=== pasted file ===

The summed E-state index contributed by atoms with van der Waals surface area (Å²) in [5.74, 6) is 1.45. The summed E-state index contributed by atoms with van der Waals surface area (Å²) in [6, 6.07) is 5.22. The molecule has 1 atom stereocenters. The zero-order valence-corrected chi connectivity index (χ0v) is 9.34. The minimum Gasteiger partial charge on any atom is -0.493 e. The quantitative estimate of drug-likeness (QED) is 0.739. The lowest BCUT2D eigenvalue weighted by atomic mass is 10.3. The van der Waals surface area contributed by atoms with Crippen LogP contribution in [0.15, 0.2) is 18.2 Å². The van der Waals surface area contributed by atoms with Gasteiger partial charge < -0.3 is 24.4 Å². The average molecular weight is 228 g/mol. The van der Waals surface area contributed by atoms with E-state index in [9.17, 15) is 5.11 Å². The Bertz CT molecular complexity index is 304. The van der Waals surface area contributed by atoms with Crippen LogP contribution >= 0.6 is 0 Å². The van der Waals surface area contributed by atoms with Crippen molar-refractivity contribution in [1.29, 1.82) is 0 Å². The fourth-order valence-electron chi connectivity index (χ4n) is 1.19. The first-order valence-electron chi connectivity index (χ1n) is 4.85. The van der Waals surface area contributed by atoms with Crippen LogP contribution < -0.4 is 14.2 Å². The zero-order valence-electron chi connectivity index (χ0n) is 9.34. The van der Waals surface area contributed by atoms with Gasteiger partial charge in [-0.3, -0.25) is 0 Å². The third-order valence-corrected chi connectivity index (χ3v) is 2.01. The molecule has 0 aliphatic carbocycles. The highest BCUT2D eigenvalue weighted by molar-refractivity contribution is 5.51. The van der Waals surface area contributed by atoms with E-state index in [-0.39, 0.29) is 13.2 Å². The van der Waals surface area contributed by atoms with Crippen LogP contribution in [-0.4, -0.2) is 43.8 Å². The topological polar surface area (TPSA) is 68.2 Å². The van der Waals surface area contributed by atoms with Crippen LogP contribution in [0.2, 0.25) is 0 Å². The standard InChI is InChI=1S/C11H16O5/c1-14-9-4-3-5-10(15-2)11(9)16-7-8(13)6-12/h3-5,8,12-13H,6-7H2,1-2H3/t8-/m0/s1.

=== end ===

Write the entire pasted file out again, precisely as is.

The summed E-state index contributed by atoms with van der Waals surface area (Å²) in [5.74, 6) is 1.45. The summed E-state index contributed by atoms with van der Waals surface area (Å²) in [6, 6.07) is 5.22. The molecule has 1 atom stereocenters. The zero-order valence-corrected chi connectivity index (χ0v) is 9.34. The minimum Gasteiger partial charge on any atom is -0.493 e. The quantitative estimate of drug-likeness (QED) is 0.739. The lowest BCUT2D eigenvalue weighted by atomic mass is 10.3. The van der Waals surface area contributed by atoms with Crippen LogP contribution in [0.15, 0.2) is 18.2 Å². The van der Waals surface area contributed by atoms with Gasteiger partial charge < -0.3 is 24.4 Å². The average molecular weight is 228 g/mol. The van der Waals surface area contributed by atoms with E-state index in [9.17, 15) is 5.11 Å². The Bertz CT molecular complexity index is 304. The van der Waals surface area contributed by atoms with Crippen LogP contribution >= 0.6 is 0 Å². The van der Waals surface area contributed by atoms with Crippen molar-refractivity contribution in [1.29, 1.82) is 0 Å². The fourth-order valence-electron chi connectivity index (χ4n) is 1.19. The first-order valence-electron chi connectivity index (χ1n) is 4.85. The van der Waals surface area contributed by atoms with Crippen LogP contribution < -0.4 is 14.2 Å². The zero-order valence-electron chi connectivity index (χ0n) is 9.34. The van der Waals surface area contributed by atoms with Gasteiger partial charge in [-0.3, -0.25) is 0 Å². The third-order valence-corrected chi connectivity index (χ3v) is 2.01. The molecule has 0 aliphatic carbocycles. The highest BCUT2D eigenvalue weighted by molar-refractivity contribution is 5.51. The van der Waals surface area contributed by atoms with E-state index in [-0.39, 0.29) is 13.2 Å². The van der Waals surface area contributed by atoms with Crippen LogP contribution in [-0.4, -0.2) is 43.8 Å². The topological polar surface area (TPSA) is 68.2 Å². The van der Waals surface area contributed by atoms with Crippen LogP contribution in [0.2, 0.25) is 0 Å². The standard InChI is InChI=1S/C11H16O5/c1-14-9-4-3-5-10(15-2)11(9)16-7-8(13)6-12/h3-5,8,12-13H,6-7H2,1-2H3/t8-/m0/s1.